Pineapples, notoriously fickle and difficult to grow, have long been a symbol of hospitality and extravagance--in fact, Georgian confectioners were known to have rented pineapples by the day, to less wealthy customers, before selling them to be eaten by their more well-to-do clientele. The same pineapple might show up on several tables before finally being consumed. Pineapples are especially noticeable at the Colonial Williamsburg living history settlement in Willliamsburg, Virginia, where costumed interpreters reenact all aspects of life in a British Colony during the mid 1700's. Here, you will find the pineapple represented on everything from painted Wedgwood china to architectural details. Nowhere is the pineapple more evident, however, than in the stunning centerpieces and floral displays created daily for the governor's dining room. These types of centerpieces would have been familiar sights on the tables of the privileged class in Austen's Regency England as well. To create your own version of the welcoming Williamsburg centerpiece featured here, follow Julie Mulligan's simple instructions.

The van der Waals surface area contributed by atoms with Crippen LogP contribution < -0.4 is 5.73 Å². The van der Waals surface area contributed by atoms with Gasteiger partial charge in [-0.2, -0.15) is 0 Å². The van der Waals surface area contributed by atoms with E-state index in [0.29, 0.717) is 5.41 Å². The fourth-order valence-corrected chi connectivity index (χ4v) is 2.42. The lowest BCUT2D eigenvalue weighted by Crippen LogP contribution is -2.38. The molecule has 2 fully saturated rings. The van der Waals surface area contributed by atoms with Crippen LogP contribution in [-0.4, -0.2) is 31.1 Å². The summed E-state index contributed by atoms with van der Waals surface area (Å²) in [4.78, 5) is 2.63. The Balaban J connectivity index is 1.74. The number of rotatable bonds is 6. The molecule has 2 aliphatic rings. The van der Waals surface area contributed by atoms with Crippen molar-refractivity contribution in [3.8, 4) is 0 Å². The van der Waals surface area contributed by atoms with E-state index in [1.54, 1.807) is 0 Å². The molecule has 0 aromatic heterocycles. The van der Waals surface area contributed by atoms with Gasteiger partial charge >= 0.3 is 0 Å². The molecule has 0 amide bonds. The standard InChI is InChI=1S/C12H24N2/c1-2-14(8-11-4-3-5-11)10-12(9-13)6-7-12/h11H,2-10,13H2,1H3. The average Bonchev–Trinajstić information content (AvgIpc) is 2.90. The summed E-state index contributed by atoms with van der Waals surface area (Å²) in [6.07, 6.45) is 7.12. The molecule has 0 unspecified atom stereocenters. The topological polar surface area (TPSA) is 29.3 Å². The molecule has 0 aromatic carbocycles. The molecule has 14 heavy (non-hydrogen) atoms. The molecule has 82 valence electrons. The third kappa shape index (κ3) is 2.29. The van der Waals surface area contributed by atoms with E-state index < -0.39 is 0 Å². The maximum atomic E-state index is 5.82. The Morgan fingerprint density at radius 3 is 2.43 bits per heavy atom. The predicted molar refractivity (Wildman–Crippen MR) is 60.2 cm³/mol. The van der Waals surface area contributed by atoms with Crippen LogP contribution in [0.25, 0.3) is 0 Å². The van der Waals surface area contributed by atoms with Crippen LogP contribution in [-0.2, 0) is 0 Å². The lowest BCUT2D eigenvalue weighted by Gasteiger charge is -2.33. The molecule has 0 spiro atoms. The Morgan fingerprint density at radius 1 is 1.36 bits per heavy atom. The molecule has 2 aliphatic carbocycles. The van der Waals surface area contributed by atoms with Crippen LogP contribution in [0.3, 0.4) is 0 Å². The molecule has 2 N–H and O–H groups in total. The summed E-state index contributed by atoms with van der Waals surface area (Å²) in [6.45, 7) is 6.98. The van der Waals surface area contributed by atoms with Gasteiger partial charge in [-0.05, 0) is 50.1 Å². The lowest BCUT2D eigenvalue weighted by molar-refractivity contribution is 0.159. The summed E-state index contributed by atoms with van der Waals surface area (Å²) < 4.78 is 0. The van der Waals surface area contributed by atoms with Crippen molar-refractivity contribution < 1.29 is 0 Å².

- Tape a piece of wet floral foam to a low shallow dish.
- Insert a 4” floral or craft stick about 2” into the bottom of the pineapple and insert into the top of the foam.
- Insert fresh cut greens, such as magnolia or balsam, into the bottom of the foam to form the base of the arrangement.
- Using the 4” sticks insert a row of apples on top of the greenery base.
- The next row that will be between the pineapple and the apples will be made with lush red roses. Give each rose a fresh cut on an angle (stem length should be about 5”) and insert into the foam.
- You can add sprigs of filler flower, such as the blupernum that I used here, or add another variety of evergreen for additional texture.
After more than 25 years as an innovative floral designer, Julie Mulligan has expanded her career to that of a floral lifestyle expert. Taking a creative approach with all her work, Julie designs unique containers, vases and packaging to complement and enhance the breathtaking beauty of her floral designs, including many 1-800-FLOWERS.COM® signature arrangements. Julie and her designs have appeared on numerous television shows as a floral lifestyle expert, including The Montel Williams Show, Extra, WABC Eyewitness News, and NBC’s Weekend Today. She’s also been featured in high-circulation national magazines like People, US Weekly, Star, Family Circle and Women’s Day, among numerous others. For a brief history of how the pineapple has served as both a food and a symbol throughout the human history of the Americas, go to www.levins.com.